Wonderful Women Elected in Spain!

I was very excited to find that Barcelona, Spain, has elected their first female Mayor, Ms. Ada Colau. Also, even more significant, she is an outspoken left-wing activist, a founding member of the PAH, which in English, stands for “Platform of Those Affected by Eviction”, a protest group organized in the aftermath of the financial crisis brought about by the collapse of the housing bubble.

Another equally amazing aspect to this, she has a radical agenda, which, if she is able to accomplish, would be a wonderful thing. As an American, it’s hard for me to understand how ANY politician, anywhere, could make such a difference, let alone a mere Mayor. But Barcelona is a big city. The following excerpt is from an interview on Democracy Now! She lists some of her aspirations.

Amy Goodman: A longtime anti-eviction activist has just been elected mayor of Barcelona, becoming the city’s first female mayor. Ada Colau co-founded the anti-eviction group Platform for People Affected by Mortgages and was an active member of the Indignados, or 15-M Movement. Colau has vowed to fine banks with empty homes on their books, stop evictions, expand public housing, set a minimum monthly wage of $670, force utility companies to lower prices, and slash the mayoral salary. Colau enjoyed support from the Podemos party, which grew out of the indignados movement that began occupying squares in Spain four years ago. Ada Colau joins us to discuss her victory.

ADA COLAU: [translated] Well, we already elaborate an emergency action plan that have 30 measures perfectly viable, ambitious but perfectly viable, for the first months in office. This emergency action plan consist of three main measures: first to create jobs and fight against job insecurity, another is to guarantee the basic rights, and the other is to fight against corruption, make a city council more transparent and end with the privileges, for example: lower the salaries of the public officers, of the elected officers, eliminate the expenses and the official cars, things that can seem simple, but are very symbolic because they send a message of an end of impunity, of an end of a political class distant to the reality of the citizens. So, end with this privileges is something that we can do immediately, is only a matter of political will. Without a doubt one of the first decisions as mayor will be to convene publicly to all the banks who works in the city to sit them around a table of dialogue in order to stop the evictions, and to demand that the empty dwellings they have in the city to be available for rent, as social rental (social housing) for the families that need it.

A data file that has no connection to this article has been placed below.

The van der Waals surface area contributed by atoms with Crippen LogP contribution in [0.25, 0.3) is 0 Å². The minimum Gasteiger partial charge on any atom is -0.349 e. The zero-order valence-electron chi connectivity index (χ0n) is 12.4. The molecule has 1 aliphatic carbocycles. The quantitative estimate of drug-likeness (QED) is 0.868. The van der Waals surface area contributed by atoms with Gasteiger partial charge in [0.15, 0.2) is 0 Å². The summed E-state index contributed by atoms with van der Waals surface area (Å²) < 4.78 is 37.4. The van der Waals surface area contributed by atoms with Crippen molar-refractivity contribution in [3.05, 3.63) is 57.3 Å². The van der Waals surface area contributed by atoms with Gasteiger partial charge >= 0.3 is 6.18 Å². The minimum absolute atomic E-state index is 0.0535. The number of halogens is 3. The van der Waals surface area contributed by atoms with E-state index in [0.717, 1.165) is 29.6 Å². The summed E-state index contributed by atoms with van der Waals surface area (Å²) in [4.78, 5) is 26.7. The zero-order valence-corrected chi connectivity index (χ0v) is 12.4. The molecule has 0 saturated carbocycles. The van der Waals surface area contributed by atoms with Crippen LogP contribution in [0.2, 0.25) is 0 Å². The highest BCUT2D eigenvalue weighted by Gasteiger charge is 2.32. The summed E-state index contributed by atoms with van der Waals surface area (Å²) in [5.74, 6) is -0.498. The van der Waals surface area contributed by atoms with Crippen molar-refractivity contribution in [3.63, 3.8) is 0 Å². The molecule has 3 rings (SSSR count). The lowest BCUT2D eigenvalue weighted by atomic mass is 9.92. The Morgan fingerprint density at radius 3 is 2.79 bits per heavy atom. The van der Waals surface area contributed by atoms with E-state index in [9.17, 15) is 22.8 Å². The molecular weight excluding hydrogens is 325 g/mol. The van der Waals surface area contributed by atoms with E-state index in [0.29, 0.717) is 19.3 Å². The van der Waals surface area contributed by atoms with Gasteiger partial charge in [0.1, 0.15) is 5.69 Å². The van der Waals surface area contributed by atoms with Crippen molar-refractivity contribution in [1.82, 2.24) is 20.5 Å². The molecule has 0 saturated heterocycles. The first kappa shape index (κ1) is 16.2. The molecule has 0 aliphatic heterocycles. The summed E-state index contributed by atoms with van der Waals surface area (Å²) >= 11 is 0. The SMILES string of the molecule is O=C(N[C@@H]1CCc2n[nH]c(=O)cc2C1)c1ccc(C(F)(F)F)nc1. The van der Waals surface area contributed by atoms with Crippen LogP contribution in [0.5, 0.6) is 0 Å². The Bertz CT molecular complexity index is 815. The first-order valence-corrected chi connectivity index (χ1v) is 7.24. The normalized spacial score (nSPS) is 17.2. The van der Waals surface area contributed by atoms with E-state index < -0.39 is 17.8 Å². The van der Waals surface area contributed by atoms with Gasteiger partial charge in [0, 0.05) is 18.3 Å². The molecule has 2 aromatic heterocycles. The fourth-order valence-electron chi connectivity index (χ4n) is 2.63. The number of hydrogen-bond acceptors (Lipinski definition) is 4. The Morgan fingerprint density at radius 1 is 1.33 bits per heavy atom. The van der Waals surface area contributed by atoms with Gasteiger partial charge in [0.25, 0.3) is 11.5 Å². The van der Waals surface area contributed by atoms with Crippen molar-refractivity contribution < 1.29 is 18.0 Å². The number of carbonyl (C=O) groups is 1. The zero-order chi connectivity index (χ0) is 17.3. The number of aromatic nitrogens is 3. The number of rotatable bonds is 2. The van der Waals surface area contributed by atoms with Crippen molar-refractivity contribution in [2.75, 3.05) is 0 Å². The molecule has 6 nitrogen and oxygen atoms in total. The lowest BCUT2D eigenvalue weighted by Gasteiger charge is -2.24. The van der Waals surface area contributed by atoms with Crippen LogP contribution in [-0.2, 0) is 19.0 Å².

link to Democracy Now article http://www.democracynow.org/2015/6/5/from_occupying_banks_to_city_hall

(T. Ashez) Astonishing, isn’t it? First, I see that Mayors have more political power in Spain than they do in the USA. Setting a minimum wage of $650 a month (this applies to the unemployed). Slashing salaries of government ministers, including her own salary. Taking away some of the ‘perks’ of officials, such as having a government car. Forcing banks to stop evictions, and to provide affordable housing for those in need.